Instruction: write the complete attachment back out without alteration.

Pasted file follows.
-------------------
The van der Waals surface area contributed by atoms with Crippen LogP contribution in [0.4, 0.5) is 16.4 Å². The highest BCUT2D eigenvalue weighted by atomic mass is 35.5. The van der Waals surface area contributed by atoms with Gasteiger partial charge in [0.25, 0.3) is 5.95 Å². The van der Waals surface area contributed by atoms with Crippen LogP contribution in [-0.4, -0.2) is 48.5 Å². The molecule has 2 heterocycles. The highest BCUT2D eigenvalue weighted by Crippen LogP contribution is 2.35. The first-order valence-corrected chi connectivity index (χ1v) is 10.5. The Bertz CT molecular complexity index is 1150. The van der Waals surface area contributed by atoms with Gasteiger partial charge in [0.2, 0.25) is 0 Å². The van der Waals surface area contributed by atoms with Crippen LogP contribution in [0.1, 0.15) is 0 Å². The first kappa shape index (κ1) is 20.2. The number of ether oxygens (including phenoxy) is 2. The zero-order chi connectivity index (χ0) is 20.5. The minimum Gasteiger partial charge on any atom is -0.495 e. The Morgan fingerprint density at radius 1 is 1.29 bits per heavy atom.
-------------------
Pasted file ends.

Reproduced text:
The van der Waals surface area contributed by atoms with Crippen LogP contribution in [0.4, 0.5) is 16.4 Å². The highest BCUT2D eigenvalue weighted by atomic mass is 35.5. The van der Waals surface area contributed by atoms with Gasteiger partial charge in [0.25, 0.3) is 5.95 Å². The van der Waals surface area contributed by atoms with Crippen LogP contribution in [-0.4, -0.2) is 48.5 Å². The molecule has 2 heterocycles. The highest BCUT2D eigenvalue weighted by Crippen LogP contribution is 2.35. The first-order valence-corrected chi connectivity index (χ1v) is 10.5. The Bertz CT molecular complexity index is 1150. The van der Waals surface area contributed by atoms with Gasteiger partial charge in [0.2, 0.25) is 0 Å². The van der Waals surface area contributed by atoms with Crippen LogP contribution in [0.1, 0.15) is 0 Å². The first kappa shape index (κ1) is 20.2. The number of ether oxygens (including phenoxy) is 2. The zero-order chi connectivity index (χ0) is 20.5. The minimum Gasteiger partial charge on any atom is -0.495 e. The Morgan fingerprint density at radius 1 is 1.29 bits per heavy atom.